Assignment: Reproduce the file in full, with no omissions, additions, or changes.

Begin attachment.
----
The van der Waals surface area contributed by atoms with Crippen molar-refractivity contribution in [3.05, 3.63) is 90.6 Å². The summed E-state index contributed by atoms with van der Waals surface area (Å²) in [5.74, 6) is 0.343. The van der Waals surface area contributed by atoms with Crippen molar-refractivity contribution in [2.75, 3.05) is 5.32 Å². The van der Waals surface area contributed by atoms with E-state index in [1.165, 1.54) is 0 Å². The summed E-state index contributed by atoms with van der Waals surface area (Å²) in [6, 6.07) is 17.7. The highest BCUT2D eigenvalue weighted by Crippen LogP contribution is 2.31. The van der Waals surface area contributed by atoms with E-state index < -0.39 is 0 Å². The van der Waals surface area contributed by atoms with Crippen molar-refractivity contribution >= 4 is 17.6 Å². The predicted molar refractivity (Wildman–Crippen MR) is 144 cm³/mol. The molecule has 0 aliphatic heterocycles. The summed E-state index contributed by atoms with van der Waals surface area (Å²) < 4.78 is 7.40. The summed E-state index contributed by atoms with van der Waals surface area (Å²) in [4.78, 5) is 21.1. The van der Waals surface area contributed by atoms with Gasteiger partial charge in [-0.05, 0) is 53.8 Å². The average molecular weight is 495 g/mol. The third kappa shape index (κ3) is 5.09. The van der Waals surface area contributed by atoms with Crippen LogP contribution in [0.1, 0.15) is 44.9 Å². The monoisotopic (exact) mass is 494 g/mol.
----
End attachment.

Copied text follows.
The van der Waals surface area contributed by atoms with Crippen molar-refractivity contribution in [3.05, 3.63) is 90.6 Å². The summed E-state index contributed by atoms with van der Waals surface area (Å²) in [5.74, 6) is 0.343. The van der Waals surface area contributed by atoms with Crippen molar-refractivity contribution in [2.75, 3.05) is 5.32 Å². The van der Waals surface area contributed by atoms with E-state index in [1.165, 1.54) is 0 Å². The summed E-state index contributed by atoms with van der Waals surface area (Å²) in [6, 6.07) is 17.7. The highest BCUT2D eigenvalue weighted by Crippen LogP contribution is 2.31. The van der Waals surface area contributed by atoms with E-state index < -0.39 is 0 Å². The van der Waals surface area contributed by atoms with Crippen molar-refractivity contribution >= 4 is 17.6 Å². The predicted molar refractivity (Wildman–Crippen MR) is 144 cm³/mol. The molecule has 0 aliphatic heterocycles. The summed E-state index contributed by atoms with van der Waals surface area (Å²) < 4.78 is 7.40. The summed E-state index contributed by atoms with van der Waals surface area (Å²) in [4.78, 5) is 21.1. The van der Waals surface area contributed by atoms with Gasteiger partial charge in [-0.05, 0) is 53.8 Å². The average molecular weight is 495 g/mol. The third kappa shape index (κ3) is 5.09. The van der Waals surface area contributed by atoms with Crippen LogP contribution in [0.1, 0.15) is 44.9 Å². The monoisotopic (exact) mass is 494 g/mol.